The Supreme Court while setting aside conviction in a murder case has observed that once a written statement is filed by the accused under sub-section (5) of section 313 of the Criminal Procedure Code (CrPC) and the Court marks it as an exhibit, such statement should be treated as part of the accused’s statement under sub-section (1) read with sub-section (4).

The Court also held that the same has to be considered in the light of the evidence led by the prosecution to appreciate the truthfulness or otherwise of such a case and the contents of such statement weighed with the probabilities of the case either in favor of the accused or against him.

The Bench of Justice S. Ravindra Bhat and Justice Dipankar Datta observed that “ not looking into Ext. 96 with the other evidence on record, what the trial court omitted to consider is, whether the prosecution was justified in claiming that the offensive act amounted to culpable homicide amounting to murder or whether the appellant being guilty of culpable homicide not amounting to murder, deserved punishment under section 304, Part II, IPC...In the process, the trial court failed to appreciate the defence version as spelt out in Ext.96, which appears to us to be plausible”

Advocate Ravindra Bana appeared for the appellant and Advocate Siddharth Dharmadhikari appeared for the respondent-State.

In this case, an appeal was preferred against the order of the Bombay High Court, Nagpur bench whereby the appellant was convicted under Section 302 of the Indian Penal Code,1860 (IPC) and was sentenced to life imprisonment. The appellant had voluntarily submitted his statement in writing while being questioned under Section 313(1) CrPC before the trial court as his response to the incriminating materials which appeared in the evidence against him.

On perusal of the exhibit. 96 i.e., the written statement of the appellant under Section 313(1)(b) CrPC, the Apex Court noted that it clearly showed that an act of retaliation spurred by sudden provocation resulted in a quarrel as well as a scuffle which ultimately, most unfortunately, costed the victim his life and left some others injured. The appellant too had sustained injuries in the scuffle and there was evidence on record, yet, the criminal law was surprisingly not set in motion to bring to book those responsible for inflicting such injury.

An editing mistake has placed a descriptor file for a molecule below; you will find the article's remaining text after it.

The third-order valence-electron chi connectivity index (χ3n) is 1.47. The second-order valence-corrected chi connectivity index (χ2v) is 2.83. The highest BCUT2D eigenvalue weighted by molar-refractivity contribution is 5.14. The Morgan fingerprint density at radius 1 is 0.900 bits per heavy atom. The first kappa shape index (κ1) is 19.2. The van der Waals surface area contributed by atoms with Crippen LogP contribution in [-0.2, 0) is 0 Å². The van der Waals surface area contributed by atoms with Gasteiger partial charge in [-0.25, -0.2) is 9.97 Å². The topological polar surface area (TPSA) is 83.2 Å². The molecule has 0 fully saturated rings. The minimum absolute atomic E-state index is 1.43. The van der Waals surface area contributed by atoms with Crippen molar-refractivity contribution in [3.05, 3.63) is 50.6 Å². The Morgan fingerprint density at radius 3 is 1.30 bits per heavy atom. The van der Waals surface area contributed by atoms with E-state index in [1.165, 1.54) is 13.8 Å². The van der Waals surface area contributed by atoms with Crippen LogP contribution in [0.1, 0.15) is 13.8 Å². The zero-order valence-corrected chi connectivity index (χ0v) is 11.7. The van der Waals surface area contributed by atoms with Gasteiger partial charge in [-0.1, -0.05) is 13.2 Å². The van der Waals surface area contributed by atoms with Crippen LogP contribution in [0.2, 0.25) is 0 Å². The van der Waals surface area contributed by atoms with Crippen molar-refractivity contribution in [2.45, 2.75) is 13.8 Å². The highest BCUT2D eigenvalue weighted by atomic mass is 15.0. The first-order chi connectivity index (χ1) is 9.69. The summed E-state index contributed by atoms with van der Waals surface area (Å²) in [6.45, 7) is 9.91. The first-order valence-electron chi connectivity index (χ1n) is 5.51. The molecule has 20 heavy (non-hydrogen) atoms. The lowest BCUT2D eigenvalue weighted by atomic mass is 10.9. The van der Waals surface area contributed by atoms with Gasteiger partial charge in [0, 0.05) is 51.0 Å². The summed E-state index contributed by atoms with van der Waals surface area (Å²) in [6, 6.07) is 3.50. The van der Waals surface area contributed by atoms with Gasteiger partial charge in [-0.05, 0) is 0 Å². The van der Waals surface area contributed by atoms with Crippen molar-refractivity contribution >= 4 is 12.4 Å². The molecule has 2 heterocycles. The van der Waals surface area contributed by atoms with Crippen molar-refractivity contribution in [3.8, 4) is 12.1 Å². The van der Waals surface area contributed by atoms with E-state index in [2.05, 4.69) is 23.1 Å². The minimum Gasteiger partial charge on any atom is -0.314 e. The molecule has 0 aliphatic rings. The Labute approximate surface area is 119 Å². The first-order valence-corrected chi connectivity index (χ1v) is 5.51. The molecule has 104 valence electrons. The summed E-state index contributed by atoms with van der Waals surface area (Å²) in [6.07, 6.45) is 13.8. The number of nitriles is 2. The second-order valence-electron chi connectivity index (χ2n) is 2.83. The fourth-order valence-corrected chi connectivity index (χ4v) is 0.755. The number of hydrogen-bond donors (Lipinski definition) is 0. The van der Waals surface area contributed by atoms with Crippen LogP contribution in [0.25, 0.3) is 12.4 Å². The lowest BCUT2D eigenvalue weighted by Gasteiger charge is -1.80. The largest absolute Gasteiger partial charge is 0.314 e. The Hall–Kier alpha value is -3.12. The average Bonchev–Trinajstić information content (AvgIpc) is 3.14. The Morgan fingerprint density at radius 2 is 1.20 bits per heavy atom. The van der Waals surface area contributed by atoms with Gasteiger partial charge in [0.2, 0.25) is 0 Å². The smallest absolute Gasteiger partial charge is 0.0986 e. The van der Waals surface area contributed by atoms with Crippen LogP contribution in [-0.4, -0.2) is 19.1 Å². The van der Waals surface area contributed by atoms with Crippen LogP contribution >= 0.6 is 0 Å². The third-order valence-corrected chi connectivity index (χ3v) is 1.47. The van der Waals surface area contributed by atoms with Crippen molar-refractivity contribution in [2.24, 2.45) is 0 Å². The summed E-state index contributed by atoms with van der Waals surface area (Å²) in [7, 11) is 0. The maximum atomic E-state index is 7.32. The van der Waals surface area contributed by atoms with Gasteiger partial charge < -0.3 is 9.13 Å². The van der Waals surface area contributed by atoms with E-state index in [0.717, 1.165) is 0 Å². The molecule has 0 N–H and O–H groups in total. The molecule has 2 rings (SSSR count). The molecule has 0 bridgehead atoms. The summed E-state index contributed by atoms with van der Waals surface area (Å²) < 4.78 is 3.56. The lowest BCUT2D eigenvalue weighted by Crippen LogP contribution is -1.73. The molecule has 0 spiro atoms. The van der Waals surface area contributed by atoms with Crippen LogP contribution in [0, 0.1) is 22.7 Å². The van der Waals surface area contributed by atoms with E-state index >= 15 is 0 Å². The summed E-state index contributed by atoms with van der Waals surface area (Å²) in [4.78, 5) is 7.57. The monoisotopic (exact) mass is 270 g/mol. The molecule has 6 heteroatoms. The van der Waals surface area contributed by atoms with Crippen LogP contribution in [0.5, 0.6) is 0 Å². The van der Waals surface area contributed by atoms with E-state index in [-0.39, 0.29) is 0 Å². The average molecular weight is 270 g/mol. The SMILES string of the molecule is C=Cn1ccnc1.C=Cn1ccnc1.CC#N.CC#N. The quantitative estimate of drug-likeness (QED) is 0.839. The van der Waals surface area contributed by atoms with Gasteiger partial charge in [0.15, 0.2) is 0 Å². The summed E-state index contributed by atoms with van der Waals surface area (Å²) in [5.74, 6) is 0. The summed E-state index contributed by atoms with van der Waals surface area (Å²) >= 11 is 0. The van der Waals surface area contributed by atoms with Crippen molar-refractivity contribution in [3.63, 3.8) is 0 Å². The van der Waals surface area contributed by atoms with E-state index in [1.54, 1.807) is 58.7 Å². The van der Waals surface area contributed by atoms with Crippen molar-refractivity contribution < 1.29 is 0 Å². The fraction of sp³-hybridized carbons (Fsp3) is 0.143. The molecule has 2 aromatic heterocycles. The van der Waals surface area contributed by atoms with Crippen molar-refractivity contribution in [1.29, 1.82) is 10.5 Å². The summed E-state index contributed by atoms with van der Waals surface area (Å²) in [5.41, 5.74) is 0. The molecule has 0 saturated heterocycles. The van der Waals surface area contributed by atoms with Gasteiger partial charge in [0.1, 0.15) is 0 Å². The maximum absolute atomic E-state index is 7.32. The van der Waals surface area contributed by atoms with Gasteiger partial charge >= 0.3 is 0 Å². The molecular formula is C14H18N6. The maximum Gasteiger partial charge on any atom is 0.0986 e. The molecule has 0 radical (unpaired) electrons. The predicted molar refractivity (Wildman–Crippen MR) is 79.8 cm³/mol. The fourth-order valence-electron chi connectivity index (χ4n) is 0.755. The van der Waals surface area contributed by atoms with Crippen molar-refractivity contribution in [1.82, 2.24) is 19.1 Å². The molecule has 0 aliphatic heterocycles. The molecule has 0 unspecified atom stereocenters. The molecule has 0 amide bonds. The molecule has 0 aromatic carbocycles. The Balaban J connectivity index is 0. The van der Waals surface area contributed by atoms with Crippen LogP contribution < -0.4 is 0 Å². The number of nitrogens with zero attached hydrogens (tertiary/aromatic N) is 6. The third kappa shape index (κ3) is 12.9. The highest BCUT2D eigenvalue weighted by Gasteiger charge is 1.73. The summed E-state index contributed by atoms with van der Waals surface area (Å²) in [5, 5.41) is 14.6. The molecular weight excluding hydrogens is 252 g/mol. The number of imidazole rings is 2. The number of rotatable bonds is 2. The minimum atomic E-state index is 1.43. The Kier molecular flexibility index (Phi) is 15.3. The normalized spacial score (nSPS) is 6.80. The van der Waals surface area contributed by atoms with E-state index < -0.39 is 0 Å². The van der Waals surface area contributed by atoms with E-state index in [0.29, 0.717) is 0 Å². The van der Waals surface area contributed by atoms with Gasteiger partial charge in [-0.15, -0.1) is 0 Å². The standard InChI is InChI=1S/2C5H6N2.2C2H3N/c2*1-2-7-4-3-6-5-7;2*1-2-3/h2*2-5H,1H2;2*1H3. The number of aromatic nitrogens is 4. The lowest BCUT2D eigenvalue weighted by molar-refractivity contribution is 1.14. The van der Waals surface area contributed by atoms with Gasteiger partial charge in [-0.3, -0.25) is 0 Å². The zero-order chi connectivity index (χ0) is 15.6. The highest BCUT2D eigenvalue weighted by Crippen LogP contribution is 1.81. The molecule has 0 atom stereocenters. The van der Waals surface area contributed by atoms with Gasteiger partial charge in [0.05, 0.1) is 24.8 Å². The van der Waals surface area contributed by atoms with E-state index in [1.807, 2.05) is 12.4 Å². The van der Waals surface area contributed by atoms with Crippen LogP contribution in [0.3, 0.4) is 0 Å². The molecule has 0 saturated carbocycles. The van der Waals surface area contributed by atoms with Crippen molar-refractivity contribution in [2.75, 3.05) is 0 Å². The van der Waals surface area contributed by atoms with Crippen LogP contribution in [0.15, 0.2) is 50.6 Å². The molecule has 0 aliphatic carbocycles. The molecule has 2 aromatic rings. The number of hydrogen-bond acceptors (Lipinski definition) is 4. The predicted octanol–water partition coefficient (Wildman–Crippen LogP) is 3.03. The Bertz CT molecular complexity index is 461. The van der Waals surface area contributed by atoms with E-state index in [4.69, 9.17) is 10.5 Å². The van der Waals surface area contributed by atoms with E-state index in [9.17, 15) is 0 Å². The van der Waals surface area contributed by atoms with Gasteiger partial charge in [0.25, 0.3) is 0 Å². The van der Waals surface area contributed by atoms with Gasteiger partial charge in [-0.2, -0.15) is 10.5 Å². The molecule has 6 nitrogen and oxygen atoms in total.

The Apex Court considered the well-settled principles regarding the recording of statement under Section 313(1)(b) of (CrPC) and expressed that “every criminal court proceeding under clause (b) of sub-section (1) of section 313 has to shoulder the onerous responsibility of scanning the evidence after the prosecution closes its case, to trace the incriminating circumstances in the evidence against the accused and to prepare relevant questions to extend opportunity to the accused to explain any such circumstance in the evidence that could be used against him.”

“It appears to us to be a fair and proper disclosure of the appellant’s version as to what transpired on that fateful evening. Most importantly, the circumstances in which the incident occurred does clearly negate any suggestion of premeditation in mind.” the Apex Court further added.

“In our opinion, the trial court lacked in objectivity by not examining the facts and circumstances as to whether the situation was such as is likely to reasonably cause an apprehension in the mind of the appellant that there was imminent danger to his body, of either death or grievous hurt being caused to him, if he did not act in private defence. To impute intention to cause death or the intention to cause that particular injury, which proved fatal, in these circumstances seems to be unreasonable.” observed the Apex Court

Therefore, the Apex Court further observed that the four requirements to invoke the exception 4 to section 300 IPC viz. “(i) it was a sudden fight; (ii) there was no premeditation; (iii) the act was done in a heat of passion; and (iv) the assailant had not taken any undue advantage or acted in a cruel or unusual manner”, were satisfied.

Consequently, the Apex Court held that the appellant was entitled to the benefit of Exception 4 to section 300, IPC and appellant could not have been convicted for murder of the victim. Thus, his conviction for murder and sentence of life imprisonment were liable to be set aside.

Accordingly, the appeal was allowed.

Cause Title- Premchand v. The State of Maharashtra

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